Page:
Earlier this month, one Minnesotan lost his chance to be heard by the Supreme court. In fact, his story failed to get much attention at all; dead cows aren’t the most catchy subject. Greg Herden represents the latest test against the unassailable force we know as the Federal Government.
The story starts out with a federal project called the “Environmental Quality Incentives Program.” As its name suggests, the goal behind the program was to get farmers to plant more environmentally friendly crops. Herden got involved with it in 2004. The aim for his case was to have him plant a particular mixture of grasses and legumes in his pastures (for the cows of course), with 90% of the cost paid by government entities. The mixture was picked out by State Grazing Specialist Howard Moechnig, who came to Herden’s ranch and, after researching the conditions, issued the use of the mixture.
After these initial details the story gets murky. Herden claims he was concerned about the amount of Alsike Clover (which can make hay poisonous under certain conditions) and wanted alphalpha. Moechnig only recalls that Herden wanted alphalpha, which was denied due to the moisture of the soil. Mochnig also claimed that the poor conditions of Herden’s soil forced him to put in three times the normally (federal) accepted percentage of Alsike Clover.
Later, starting with stillborn calves, Herdens cows began to die. Over the course of one year (and especially in winter when he fed them the hay which had become poisonous after storage) all 212 of them were dead.
His entire herd destroyed, Greg Herden found himself forced to take the matter went to court: Herden vs. United States. A district court dismissed his case, but an appeals court overturned that decision. The next step was the Supreme Court. The government, in the various arenas waged a two-prong attack: to both claim innocence and contest Herden’s very right to sue for damages. Jeff Eckland, a Minneapolis-based attorney representing Herden, explained why he feels the trial is justified and necessary (in terms of the Federal Tort Claims Act “FTCA”) to Minnesota Connected:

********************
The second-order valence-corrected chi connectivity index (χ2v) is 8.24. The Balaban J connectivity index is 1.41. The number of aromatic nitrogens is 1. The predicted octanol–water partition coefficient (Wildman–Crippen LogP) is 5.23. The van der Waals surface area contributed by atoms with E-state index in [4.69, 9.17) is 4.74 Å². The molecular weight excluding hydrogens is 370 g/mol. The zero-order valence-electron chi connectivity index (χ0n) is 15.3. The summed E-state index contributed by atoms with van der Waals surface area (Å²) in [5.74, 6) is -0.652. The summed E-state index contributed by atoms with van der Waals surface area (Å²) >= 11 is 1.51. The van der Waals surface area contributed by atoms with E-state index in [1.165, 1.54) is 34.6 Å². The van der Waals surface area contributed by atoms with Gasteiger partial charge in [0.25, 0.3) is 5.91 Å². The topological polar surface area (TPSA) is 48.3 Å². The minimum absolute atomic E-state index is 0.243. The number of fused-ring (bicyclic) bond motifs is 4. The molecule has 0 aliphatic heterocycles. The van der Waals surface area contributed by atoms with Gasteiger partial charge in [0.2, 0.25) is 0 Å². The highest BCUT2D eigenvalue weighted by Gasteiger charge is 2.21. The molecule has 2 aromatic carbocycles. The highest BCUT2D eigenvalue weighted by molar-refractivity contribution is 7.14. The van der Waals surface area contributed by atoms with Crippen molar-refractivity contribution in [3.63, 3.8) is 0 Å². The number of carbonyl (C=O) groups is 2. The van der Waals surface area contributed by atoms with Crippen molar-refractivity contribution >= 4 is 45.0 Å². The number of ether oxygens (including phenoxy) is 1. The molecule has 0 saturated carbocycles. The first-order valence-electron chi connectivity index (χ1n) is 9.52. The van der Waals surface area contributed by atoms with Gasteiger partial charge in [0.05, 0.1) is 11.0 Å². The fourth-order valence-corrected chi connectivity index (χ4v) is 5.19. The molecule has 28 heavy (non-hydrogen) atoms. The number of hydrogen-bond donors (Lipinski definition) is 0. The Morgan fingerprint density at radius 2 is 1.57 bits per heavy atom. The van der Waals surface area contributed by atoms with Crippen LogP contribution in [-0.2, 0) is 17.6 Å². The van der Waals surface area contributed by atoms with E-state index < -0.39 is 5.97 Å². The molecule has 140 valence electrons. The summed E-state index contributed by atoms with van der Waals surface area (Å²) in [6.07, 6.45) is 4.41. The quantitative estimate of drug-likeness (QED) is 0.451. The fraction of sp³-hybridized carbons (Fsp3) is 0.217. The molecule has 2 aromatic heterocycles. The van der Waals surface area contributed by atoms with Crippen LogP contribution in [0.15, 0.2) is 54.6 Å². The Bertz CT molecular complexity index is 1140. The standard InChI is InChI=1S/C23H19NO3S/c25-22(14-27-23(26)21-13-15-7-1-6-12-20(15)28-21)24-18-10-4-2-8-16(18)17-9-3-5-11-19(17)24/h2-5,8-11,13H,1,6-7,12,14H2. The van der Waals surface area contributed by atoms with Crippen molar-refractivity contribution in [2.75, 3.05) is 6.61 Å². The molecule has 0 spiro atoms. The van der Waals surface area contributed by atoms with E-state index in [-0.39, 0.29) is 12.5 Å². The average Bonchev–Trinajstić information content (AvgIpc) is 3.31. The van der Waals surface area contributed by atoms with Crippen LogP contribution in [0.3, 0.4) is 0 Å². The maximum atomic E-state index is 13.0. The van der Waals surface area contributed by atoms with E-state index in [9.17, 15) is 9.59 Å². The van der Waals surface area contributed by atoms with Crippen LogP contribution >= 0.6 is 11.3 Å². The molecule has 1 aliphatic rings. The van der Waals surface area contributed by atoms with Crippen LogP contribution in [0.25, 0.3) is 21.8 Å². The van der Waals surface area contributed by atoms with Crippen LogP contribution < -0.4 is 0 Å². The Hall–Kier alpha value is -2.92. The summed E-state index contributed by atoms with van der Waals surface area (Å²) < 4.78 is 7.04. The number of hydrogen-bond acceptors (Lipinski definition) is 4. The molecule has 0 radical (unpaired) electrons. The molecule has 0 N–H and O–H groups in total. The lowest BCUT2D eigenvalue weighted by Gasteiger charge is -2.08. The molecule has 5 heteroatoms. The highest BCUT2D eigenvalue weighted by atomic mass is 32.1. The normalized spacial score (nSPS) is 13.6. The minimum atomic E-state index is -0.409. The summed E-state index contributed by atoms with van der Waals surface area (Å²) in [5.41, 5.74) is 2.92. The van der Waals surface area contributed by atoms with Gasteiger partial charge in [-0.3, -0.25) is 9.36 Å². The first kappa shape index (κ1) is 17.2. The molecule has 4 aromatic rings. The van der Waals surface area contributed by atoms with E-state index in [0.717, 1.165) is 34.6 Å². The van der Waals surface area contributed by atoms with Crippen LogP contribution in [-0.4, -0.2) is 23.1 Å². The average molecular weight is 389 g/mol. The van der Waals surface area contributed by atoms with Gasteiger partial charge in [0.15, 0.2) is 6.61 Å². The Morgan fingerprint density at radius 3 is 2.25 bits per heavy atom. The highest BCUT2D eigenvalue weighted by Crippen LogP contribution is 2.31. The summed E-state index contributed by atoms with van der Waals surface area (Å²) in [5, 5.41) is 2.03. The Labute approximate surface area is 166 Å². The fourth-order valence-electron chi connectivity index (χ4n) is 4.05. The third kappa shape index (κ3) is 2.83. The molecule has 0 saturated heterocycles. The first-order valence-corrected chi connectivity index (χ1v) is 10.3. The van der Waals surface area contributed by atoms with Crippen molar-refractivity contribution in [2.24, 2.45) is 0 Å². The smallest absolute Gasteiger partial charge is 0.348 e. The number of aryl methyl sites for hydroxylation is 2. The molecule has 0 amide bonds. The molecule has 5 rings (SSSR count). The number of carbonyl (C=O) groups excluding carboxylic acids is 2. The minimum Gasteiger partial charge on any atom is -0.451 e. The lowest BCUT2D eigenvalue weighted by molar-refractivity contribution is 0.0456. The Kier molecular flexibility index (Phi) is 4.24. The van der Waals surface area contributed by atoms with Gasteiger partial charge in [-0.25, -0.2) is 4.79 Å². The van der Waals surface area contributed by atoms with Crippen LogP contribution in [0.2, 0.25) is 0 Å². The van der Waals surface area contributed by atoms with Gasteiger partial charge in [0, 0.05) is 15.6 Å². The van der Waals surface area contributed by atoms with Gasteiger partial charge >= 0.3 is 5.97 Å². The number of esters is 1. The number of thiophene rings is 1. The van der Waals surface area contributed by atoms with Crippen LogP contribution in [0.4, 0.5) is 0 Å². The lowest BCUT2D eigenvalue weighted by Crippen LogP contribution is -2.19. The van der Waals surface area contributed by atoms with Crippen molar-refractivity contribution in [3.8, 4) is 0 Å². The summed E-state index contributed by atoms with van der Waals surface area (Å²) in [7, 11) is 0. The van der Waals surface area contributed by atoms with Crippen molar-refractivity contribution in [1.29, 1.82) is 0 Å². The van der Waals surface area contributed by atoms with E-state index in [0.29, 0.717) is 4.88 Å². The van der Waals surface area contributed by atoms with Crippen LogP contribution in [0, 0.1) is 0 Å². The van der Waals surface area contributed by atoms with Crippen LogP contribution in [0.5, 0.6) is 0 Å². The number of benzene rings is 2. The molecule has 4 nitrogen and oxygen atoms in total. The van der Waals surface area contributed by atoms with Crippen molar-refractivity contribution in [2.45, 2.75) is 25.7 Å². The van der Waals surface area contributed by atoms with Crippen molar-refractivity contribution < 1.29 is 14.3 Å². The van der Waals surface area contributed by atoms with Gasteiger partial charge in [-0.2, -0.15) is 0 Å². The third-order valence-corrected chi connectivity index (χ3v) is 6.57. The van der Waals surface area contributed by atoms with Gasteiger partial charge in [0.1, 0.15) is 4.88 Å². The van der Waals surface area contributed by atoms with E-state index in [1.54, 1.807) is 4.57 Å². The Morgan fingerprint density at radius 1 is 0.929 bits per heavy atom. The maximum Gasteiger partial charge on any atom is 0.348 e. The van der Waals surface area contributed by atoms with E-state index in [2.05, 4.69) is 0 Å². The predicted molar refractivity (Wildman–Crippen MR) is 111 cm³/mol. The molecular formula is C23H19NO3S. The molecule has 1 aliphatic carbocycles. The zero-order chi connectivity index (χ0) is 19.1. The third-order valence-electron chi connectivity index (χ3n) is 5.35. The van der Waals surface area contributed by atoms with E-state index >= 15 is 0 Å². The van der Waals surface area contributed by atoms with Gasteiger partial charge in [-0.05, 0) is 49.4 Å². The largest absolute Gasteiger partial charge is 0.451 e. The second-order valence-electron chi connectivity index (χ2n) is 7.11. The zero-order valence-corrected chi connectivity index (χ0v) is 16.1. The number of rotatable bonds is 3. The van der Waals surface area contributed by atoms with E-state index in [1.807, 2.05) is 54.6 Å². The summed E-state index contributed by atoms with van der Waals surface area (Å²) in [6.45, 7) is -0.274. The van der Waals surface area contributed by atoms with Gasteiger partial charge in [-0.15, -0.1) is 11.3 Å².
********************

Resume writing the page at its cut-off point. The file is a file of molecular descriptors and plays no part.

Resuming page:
“Congress intended for plaintiffs to be able to recover damages against the United States under ordinary principles of negligence, as long as such recovery doesn’t interfere with the type of discretionary decision-making typical of that engaged in by legislative bodies.”
“The conduct at issue here – requirements dictated by a state grazing plan – is not the kind of decision-making that Congress intended to immunize in the FTCA.”
But the Supreme Court (earlier this month) denied hearing the case or those arguments. It set a wider precedent of protection for the Federal Government. No longer, it seems, can citizens sue for losses on the grounds of negligence. Negligence is somehow (this point remains rather unexplained) being blanketed under policy protection (made to prevent lawsuits against “bad laws”) for legislators from the point of view of SCOTUS. Eckland explained further:
“The wider implications of the Court’s denial of the Herdens’ Petition for Certiorari are that federal courts will continue to dismiss, on average, over 70% of all civil actions commenced against the Federal Government sounding in negligence before the plaintiff will ever have its day in court.”
The deeper argument (in terms of innocence and guilt), the argument of the government if the case ever got into the Supreme Court, goes to how Herden managed the hay that he cut (the Alsike Clover can be made toxic if stored improperly). But because of its dismissal, it’s beside the point, as Eckland adamantly pointed out:
“I’m afraid that the High Court missed a golden opportunity to correctly interpret Congressional intent underlying the enactment of the Federal Tort Claims Act.”
With what seems like endless expansion of funding and programs it’s not hard to imagine a plethora of ways that government negligence and bad advice could go terribly wrong (especially in the field of technology). The Supreme Court has likely not heard the last of metaphorical Greg Herdens.
At it’s core, apart from all lofty legalisms, this story is about Greg Herden. His farm in Gully, MN (about halfway between Bemidji and Thief River Falls) goes back three generations; with so many dead cows, his identity and livelihood have been jeopardized. At present, he will not get his day in court — I, for one, feel distinctly sorry for the man.
Photos via: Flickr